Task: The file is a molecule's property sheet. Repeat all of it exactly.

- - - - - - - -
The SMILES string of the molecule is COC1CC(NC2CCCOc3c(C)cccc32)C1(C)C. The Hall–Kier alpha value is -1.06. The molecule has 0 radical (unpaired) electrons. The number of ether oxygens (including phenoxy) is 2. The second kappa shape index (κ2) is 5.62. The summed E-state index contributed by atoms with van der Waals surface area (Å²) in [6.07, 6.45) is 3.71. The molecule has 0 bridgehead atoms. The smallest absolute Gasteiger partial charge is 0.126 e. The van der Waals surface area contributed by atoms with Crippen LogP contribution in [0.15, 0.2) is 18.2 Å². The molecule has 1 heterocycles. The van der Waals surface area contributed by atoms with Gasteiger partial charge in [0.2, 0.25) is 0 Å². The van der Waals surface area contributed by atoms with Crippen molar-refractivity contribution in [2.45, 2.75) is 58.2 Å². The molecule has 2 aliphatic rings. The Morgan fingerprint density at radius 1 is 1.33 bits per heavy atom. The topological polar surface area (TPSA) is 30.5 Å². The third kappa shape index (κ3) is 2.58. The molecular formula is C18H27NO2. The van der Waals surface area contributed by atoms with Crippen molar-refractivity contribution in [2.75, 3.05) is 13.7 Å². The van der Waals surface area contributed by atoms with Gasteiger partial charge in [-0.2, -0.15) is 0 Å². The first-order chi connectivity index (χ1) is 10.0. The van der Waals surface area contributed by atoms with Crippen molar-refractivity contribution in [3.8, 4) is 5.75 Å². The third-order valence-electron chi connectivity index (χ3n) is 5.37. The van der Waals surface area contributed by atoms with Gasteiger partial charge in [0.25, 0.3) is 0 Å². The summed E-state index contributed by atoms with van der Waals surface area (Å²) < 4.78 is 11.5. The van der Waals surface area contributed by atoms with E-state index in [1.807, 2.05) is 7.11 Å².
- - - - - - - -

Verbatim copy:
The SMILES string of the molecule is COC1CC(NC2CCCOc3c(C)cccc32)C1(C)C. The Hall–Kier alpha value is -1.06. The molecule has 0 radical (unpaired) electrons. The number of ether oxygens (including phenoxy) is 2. The second kappa shape index (κ2) is 5.62. The summed E-state index contributed by atoms with van der Waals surface area (Å²) in [6.07, 6.45) is 3.71. The molecule has 0 bridgehead atoms. The smallest absolute Gasteiger partial charge is 0.126 e. The van der Waals surface area contributed by atoms with Crippen LogP contribution in [0.15, 0.2) is 18.2 Å². The molecule has 1 heterocycles. The van der Waals surface area contributed by atoms with Gasteiger partial charge in [0.2, 0.25) is 0 Å². The van der Waals surface area contributed by atoms with Crippen molar-refractivity contribution in [2.45, 2.75) is 58.2 Å². The molecule has 2 aliphatic rings. The Morgan fingerprint density at radius 1 is 1.33 bits per heavy atom. The topological polar surface area (TPSA) is 30.5 Å². The third kappa shape index (κ3) is 2.58. The molecular formula is C18H27NO2. The van der Waals surface area contributed by atoms with Crippen molar-refractivity contribution in [2.75, 3.05) is 13.7 Å². The van der Waals surface area contributed by atoms with Gasteiger partial charge in [-0.2, -0.15) is 0 Å². The first-order chi connectivity index (χ1) is 10.0. The van der Waals surface area contributed by atoms with Crippen molar-refractivity contribution in [3.8, 4) is 5.75 Å². The third-order valence-electron chi connectivity index (χ3n) is 5.37. The van der Waals surface area contributed by atoms with Gasteiger partial charge in [0.25, 0.3) is 0 Å². The summed E-state index contributed by atoms with van der Waals surface area (Å²) < 4.78 is 11.5. The van der Waals surface area contributed by atoms with E-state index in [1.807, 2.05) is 7.11 Å².